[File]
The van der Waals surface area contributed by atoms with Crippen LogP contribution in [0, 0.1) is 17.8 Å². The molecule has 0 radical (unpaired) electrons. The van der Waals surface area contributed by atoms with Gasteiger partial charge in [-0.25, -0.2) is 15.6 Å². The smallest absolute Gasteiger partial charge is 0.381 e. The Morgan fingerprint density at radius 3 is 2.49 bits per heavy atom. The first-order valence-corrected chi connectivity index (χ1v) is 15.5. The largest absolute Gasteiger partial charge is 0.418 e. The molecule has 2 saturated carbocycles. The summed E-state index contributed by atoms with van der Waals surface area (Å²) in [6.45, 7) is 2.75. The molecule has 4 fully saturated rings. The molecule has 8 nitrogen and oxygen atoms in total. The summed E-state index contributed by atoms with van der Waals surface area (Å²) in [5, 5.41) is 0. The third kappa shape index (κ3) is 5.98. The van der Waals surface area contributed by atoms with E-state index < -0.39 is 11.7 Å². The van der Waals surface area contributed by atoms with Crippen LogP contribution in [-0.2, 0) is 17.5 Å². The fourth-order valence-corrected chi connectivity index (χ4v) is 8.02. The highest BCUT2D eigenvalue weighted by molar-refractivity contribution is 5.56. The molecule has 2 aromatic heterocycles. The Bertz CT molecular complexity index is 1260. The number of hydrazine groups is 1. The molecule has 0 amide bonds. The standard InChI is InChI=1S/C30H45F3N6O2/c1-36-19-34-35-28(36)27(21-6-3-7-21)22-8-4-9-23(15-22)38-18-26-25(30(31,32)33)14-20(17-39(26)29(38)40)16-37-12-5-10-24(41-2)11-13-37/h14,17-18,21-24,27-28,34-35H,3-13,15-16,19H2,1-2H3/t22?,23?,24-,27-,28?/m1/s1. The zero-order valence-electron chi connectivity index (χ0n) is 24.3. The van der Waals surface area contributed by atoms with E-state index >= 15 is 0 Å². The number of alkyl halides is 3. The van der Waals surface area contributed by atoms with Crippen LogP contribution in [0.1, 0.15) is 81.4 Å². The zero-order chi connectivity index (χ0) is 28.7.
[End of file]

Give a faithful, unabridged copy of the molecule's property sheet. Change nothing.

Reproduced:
The van der Waals surface area contributed by atoms with Crippen LogP contribution in [0, 0.1) is 17.8 Å². The molecule has 0 radical (unpaired) electrons. The van der Waals surface area contributed by atoms with Gasteiger partial charge in [-0.25, -0.2) is 15.6 Å². The smallest absolute Gasteiger partial charge is 0.381 e. The Morgan fingerprint density at radius 3 is 2.49 bits per heavy atom. The first-order valence-corrected chi connectivity index (χ1v) is 15.5. The largest absolute Gasteiger partial charge is 0.418 e. The molecule has 2 saturated carbocycles. The summed E-state index contributed by atoms with van der Waals surface area (Å²) in [6.45, 7) is 2.75. The molecule has 4 fully saturated rings. The molecule has 8 nitrogen and oxygen atoms in total. The summed E-state index contributed by atoms with van der Waals surface area (Å²) in [5, 5.41) is 0. The third kappa shape index (κ3) is 5.98. The van der Waals surface area contributed by atoms with E-state index < -0.39 is 11.7 Å². The van der Waals surface area contributed by atoms with Crippen LogP contribution in [-0.2, 0) is 17.5 Å². The fourth-order valence-corrected chi connectivity index (χ4v) is 8.02. The highest BCUT2D eigenvalue weighted by molar-refractivity contribution is 5.56. The molecule has 2 aromatic heterocycles. The Bertz CT molecular complexity index is 1260. The number of hydrazine groups is 1. The molecule has 0 amide bonds. The standard InChI is InChI=1S/C30H45F3N6O2/c1-36-19-34-35-28(36)27(21-6-3-7-21)22-8-4-9-23(15-22)38-18-26-25(30(31,32)33)14-20(17-39(26)29(38)40)16-37-12-5-10-24(41-2)11-13-37/h14,17-18,21-24,27-28,34-35H,3-13,15-16,19H2,1-2H3/t22?,23?,24-,27-,28?/m1/s1. The zero-order valence-electron chi connectivity index (χ0n) is 24.3. The van der Waals surface area contributed by atoms with E-state index >= 15 is 0 Å². The number of alkyl halides is 3. The van der Waals surface area contributed by atoms with Crippen LogP contribution in [0.1, 0.15) is 81.4 Å². The zero-order chi connectivity index (χ0) is 28.7.